In this post, I’ll talk about a pattern for extracting values from a weakly typed map. This pattern applies to all statically typed languages, and even to dynamically typed ones, but the post is rather Rust-specific.

I’ve put together a small crate which implements the pattern: https://github.com/matklad/typed_key. If you want to skip all the blah-blah-blah, you can dig right into the code & docs :)

The problem

You have an untyped Map<String, Object> and you need to get a typed Foo out of it by the "foo" key. The untyped map is often some kind of configuration, like a JSON file, but it can be a real map with type-erased Any objects as well.

In the common case of statically known configuration, the awesome solution that Rust offers is serde. You stick derive(Deserialize) in front of the Config struct and read it from JSON, YML, TOML or even just environment variables!

#[derive(Deserialize)]
struct Config {
    foo: Foo
}

fn parse_config(data: &str) -> Result<Config> {
    let config = serde_json::from_str(data)?;
    Ok(config)
}

However, occasionally you can’t use serde. Some of the cases where this might happen are:

  • merging configuration from several sources, which requires writing a non-trivial serde deserializer,

  • lazy deserialization, when you don’t want to care about invalid values until you actually use them,

  • extensible plugin architecture, where various independent modules contribute options to a shared global config, and so the shape of the config is not known upfront.

  • you are working with Any objects or otherwise don’t do serialization per se.

Typical solutions

The simplest approach here is to just grab an untyped object using a string literal and specify its type on the call site:

impl Config {
    fn get<T: Deserialize>(&self, key: &str) -> Result<T> {
        let json_value = self.map.get("key")
            .ok_or_else(|| bail!("key is missing: `{}`", key))?;
        Ok(T::deserialize(json_value)?)
    }
}

...


let foo = config.get::<Foo>("foo")?;

I actually think that this is a fine approach as long as such snippets are confined within a single module.

One possible way to make it better is to extract "foo" constant to a variable:

const FOO: &str = "foo";

...

let foo = config.get::<Foo>(FOO)?;

This does bring certain benefits:

  • fewer places to make a typo in,
  • behaviour is moved from the code (.get("foo")) into data (const FOO), which makes it easier to reason about the code (at a glance, you can see all available config option and get an idea why they might be useful),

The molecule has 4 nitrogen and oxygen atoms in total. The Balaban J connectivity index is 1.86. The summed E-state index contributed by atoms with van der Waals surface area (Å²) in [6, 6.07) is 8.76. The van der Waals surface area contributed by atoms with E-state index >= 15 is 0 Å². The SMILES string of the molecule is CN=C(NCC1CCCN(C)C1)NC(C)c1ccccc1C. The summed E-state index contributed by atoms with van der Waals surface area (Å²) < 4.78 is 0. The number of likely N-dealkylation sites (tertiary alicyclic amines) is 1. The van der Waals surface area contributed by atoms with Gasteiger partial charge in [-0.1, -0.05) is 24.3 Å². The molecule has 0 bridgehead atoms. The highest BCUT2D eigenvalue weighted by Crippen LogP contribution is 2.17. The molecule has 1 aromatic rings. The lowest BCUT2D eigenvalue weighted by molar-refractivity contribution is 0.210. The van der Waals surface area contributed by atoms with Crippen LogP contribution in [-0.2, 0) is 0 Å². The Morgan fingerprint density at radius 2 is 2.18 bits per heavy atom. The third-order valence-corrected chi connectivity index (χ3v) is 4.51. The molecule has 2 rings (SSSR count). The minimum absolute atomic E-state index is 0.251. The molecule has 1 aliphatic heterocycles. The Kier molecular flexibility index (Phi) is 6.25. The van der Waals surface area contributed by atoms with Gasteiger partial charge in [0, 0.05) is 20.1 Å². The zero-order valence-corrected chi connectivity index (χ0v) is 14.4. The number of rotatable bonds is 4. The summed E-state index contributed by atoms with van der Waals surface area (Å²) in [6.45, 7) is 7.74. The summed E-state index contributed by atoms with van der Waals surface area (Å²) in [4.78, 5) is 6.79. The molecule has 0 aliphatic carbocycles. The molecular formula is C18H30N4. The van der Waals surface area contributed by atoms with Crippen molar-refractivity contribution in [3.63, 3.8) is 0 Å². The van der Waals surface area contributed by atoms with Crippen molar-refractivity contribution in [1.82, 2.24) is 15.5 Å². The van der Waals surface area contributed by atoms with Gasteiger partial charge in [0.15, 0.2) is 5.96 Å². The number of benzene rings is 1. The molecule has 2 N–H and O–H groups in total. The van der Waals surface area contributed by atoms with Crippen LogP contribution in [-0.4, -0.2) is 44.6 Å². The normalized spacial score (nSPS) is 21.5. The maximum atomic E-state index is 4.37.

• there’s now an obvious place to document keys: write a doc-comment for a constant.

While great in theory, I personally feel that this usually brings little tangible benefit in most cases, especially if some constants are used only once. This is the case where the implementation, a literal "foo", is more clear than the abstraction, a constant FOO.

Adding types

However, the last pattern can become much more powerful and interesting if we associate types with string constants. The idea is to encode that the "foo" key can be used to extract an object of type Foo, and make it impossible to use it for, say, Vec<String>. To do this, we’ll need a pinch of PhantomData:

pub struct Key<T> {
    name: &'static str,
    marker: PhantomData<T>,
}

impl<T> Key<T> {
    pub const fn new(name: &'static str) -> Key<T> {
        Key { name, marker: PhantomData }
    }
    
    pub fn name(&self) -> &'static str {
        self.name
    }
}

Now, we can add type knowledge to the "foo" literal:

const FOO: Key<Foo> = Key::new("foo");

And we can take advantage of this in the get method:

impl Config {
    fn get<T: Deserialize>(&self, key: Key<T>) -> Result<T> {
        let json_value = self.map.get(key.name())
            .ok_or_else(|| bail!("key is missing: `{}`", key))?;
        Ok(T::deserialize(json_value)?)
    }
}

...


let foo = config.get(FOO)?;

Note how we were able to get rid of the turbofish at the call-site! Moreover, the understandably aspect of the previous pattern is also enhanced: if you know both the type and the name of the config option, you can pretty reliably predict how it is going to be used.

Pattern in the wild

I’ve first encountered this pattern in IntelliJ code. It uses UserDataHolder, which is basically Map<String, Object>, everywhere. It helps plugin authors to extend built-in objects in crazy ways but is rather hard to reason about, and type-safety improves the situation a lot. I’ve also changed Exonum’s config to employ this pattern in this PR. It also was a case of plugin extensible, where an upfront definition of all configuration option is impossible.

Finally, I’ve written a small crate for this typed_key :)

Discussion on /r/rust.